Alec Stewart, the Surrey director of cricket, did not want to say Pietersen would never pull on whites again. "What I'm saying is 'it's not the end'," he said. "I'm not saying 'that's it, the door's shut'. It's always open here for him. At the same time, we'll have discussions to see what fits for us and what fits for him."
"The arrangement was very much while Colin Graves - whether he did or he didn't - intimated that perhaps that door was open for him, that's why we have see him back playing county cricket again. Before that, his England career was well and truly dead.
"Then, whatever the perception of what Colin had said, it meant that the door had been pushed open a little bit - play county cricket and score runs, which he did. Then it was shut."
But, to Surrey's surprise, he still wanted to play this game against Lancashire. Perhaps he imagined that a repeat of that innings against Leicestershire would unleash a tidal wave of public pressure, leaving Strauss facing what even Sepp Blatter could not ignore.
It was not to be. Still, no one at Surrey speaks ill of him. Over six seasons, Pietersen has played 13 first-class games for Surrey. Each appearance has been marked by the unstinting professionalism that has been a hallmark, albeit one too easily forgotten, of his career. Pietersen's record for Surrey - 1395 runs at 93 apiece - is testament to as much.
"We didn't expect to see him again," Stewart said. "We've had a good relationship with him here, and he said 'I'm available if you want me to play'. I said 'we'll have you straightaway'. That's the relationship we have here.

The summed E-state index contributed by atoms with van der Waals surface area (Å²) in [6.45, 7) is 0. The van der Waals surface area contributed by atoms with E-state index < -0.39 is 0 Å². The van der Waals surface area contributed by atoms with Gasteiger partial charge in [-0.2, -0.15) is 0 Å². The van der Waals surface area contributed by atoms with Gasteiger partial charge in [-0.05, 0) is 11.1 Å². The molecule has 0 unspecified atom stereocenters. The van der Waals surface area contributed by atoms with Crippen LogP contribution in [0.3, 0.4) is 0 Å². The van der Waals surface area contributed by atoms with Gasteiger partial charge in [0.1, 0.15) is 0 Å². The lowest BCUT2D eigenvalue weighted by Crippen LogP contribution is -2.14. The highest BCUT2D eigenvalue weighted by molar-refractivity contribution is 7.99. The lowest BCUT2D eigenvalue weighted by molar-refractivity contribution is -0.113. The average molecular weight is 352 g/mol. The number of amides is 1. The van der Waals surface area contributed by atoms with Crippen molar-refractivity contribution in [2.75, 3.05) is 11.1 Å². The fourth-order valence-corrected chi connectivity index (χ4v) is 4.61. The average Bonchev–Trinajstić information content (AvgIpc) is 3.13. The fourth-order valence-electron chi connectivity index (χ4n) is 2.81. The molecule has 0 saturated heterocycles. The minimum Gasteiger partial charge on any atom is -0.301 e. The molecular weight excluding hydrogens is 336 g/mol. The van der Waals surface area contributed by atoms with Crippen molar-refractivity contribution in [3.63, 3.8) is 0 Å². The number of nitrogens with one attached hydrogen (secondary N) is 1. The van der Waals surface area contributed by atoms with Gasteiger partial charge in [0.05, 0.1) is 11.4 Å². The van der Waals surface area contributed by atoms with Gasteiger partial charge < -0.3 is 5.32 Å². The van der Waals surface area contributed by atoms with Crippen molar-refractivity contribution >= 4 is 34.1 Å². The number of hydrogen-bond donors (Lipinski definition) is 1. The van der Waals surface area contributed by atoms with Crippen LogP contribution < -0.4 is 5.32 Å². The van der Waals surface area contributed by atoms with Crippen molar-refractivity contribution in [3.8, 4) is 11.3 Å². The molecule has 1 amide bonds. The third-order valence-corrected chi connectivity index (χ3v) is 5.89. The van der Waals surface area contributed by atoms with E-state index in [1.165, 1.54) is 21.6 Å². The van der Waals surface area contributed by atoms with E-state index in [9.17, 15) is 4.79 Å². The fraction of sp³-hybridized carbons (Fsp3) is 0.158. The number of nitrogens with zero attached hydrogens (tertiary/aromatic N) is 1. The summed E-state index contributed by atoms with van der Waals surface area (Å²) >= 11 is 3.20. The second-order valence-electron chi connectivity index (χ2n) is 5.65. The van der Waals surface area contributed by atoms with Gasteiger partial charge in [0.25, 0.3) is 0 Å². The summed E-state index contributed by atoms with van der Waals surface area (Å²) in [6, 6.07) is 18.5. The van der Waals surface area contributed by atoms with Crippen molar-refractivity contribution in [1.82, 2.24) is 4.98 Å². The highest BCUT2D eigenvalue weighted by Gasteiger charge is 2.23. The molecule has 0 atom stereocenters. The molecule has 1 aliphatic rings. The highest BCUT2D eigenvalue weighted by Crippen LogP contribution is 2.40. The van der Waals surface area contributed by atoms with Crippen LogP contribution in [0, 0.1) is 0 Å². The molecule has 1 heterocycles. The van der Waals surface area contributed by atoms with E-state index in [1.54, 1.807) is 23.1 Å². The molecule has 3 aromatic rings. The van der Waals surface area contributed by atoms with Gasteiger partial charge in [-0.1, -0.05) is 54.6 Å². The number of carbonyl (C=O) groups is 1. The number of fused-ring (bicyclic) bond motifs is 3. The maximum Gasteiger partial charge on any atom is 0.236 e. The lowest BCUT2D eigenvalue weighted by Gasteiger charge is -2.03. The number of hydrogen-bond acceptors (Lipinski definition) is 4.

"He has gone above and beyond the original verbal arrangement. It was great that he wanted to play, and it shows that he has respect for us and the dressing room here. We have good respect for him too.
"He's not just a player who pulls on an England shirt and does it. He has huge self-respect and self pride, but pride in playing for Surrey. The record he's got in the games he's played in the last three or four years is unbelievable. He's been a credit to himself when he's played for Surrey. We want good players, but we want good people, whether it's a Pietersen or a Sangakkara. In our dressing room, he's been that."
If this was not the farewell Pietersen envisaged, perhaps it was apt that Ashley Giles, Lancashire's director of cricket, was there. Together, the two had shared the partnership that secured the Ashes that resplendent day a decade ago.
"I've got very fond memories of playing with Kev and probably here most - that last day in the Ashes in 2005 we batted together for about three hours," Giles said. "Memories don't get any better than that. He's been a terrific player and a very good servant to the game."
"He's a different player, a clear match-winning player. For someone to do what he did here a couple of weeks ago - go out and get 350 when he's having that meeting that night shows the class of the man."
"There's an element of sadness if he doesn't play first-class cricket again, because he's a special player."
Surely that is something that even Pietersen's most vehement detractors could not dispute. For one of the most intoxicating cricketers of the 21st century, the strong likelihood is that only domestic T20 - in Australia, the Caribbean, India and perhaps sometimes England too - remains.